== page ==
In the second movie he is in the army, where the same pattern repeats itself. He tries to stand up for fellow recruits who are being brutally hazed, and again, he fails. At the end of the film, as the Japanese are being overrun by Russian tanks, Kaji kills one of his fellow soldiers with his bare hands because the other man has gone crazy and is giving their position away to the Russians.
And the third movie doesn’t get any brighter–it ends with Kaji dying alone in the snow. It’s an unsparing, bleak masterpiece.
The bleakness of the films comes not only from the vicious opposition Kaji faces from his fellow Japanese, but from the way he gradually crumbles under pressure, continually making compromises, seeking to preserve his own life, and even at the end of the second movie confessing himself a “monster” after he brutally kills a comrade. At one point in the first movie, one of the Chinese laborers tells him “you have less faith in humanity than you want to believe you do.”
And of course the same could be said of George Bailey, though he shows it in more minor ways, as when he lashes out verbally at his daughter’s teacher. Hoyle recognizes this, speaking of George’s “brokenness.” Tolkien, too, describes Frodo “failing” at the end, a failure that Tolkien seems to find pretty much inevitable. Sometimes trying to be faithful results in being broken. Sometimes it really is an impossible task. And often, as with Frodo, we have to depend on others in order for our broken faithfulness to have its effect.
The Human Condition demonstrates how hard–perhaps impossible–it is to act morally and effectively in a society where pretty much everything militates against you. It’s a sober, realistic deconstruction of our fantasy of the lone hero against a corrupt culture. But on the other hand, the ending of It’s a Wonderful Life shows the proper goal and result of moral action: the formation of a community where people build each other up and affirm each other’s dignity.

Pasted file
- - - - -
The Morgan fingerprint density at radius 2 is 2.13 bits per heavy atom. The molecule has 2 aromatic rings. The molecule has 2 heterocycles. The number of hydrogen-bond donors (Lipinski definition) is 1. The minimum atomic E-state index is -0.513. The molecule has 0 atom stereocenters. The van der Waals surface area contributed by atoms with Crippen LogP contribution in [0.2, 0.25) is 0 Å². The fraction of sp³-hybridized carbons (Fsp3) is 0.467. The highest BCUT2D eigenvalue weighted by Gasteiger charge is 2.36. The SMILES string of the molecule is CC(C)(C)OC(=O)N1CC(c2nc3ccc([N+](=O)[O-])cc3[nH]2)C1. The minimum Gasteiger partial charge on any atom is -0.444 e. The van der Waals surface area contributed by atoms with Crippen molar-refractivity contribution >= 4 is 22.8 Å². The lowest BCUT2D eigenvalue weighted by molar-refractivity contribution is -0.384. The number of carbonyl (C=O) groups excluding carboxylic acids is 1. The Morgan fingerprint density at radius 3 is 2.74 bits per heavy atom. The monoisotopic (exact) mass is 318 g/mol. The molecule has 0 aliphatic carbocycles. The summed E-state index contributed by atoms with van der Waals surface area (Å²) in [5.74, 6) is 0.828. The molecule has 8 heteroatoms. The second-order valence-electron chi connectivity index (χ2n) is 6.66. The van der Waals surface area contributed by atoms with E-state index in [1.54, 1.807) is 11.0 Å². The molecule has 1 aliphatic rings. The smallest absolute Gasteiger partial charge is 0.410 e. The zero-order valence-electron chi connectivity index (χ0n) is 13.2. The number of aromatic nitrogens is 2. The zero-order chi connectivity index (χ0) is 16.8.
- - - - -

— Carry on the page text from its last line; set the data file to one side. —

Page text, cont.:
George’s reward, at the end, is not merely an arbitrary plot device to make us feel good (though it is a plot device and it does make us feel good). It’s the natural result of his actions throughout the movie, actions that have been nourished by the real though imperfect virtues of small-town America and which have in turn reinforced those virtues, making Bedford Falls not into a utopian paradise but into a place where at least to some extent virtue can flourish and receive its proper reward.
We are made for joy. We are made for community. A vision of moral action in which we are only the givers and never the receivers, in which we are expected to grit our teeth and act heroically with no reward, is a vision that, in spite of its apparent nobility, actually results in corrupting moral action into an expression of pride and self-assertiveness. Christian virtue, grounded in humility and charity, is about receiving as well as giving–about acknowledging our vulnerability and our need for support and affection.
Christian virtue is not that of Horatius. It is not Stoic virtue. It is the virtue of the Son of Man who, on the eve of sacrificing himself for the life of the world, wept alone in a garden and longed for the affection and support of his friends. Hoyle says that the message of It’s a Wonderful Life (and by extension of Christianity) is “Die, and die again.” But the fuller Christian message is, “Die, and live again.” Not only in a life beyond this, but over and over again in this world. Those who give up fathers and mothers and wives and children will, Jesus says, receive a hundredfold even in this life: not in some crass form of worldly prosperity, but in the joyful affirmation of a beloved community.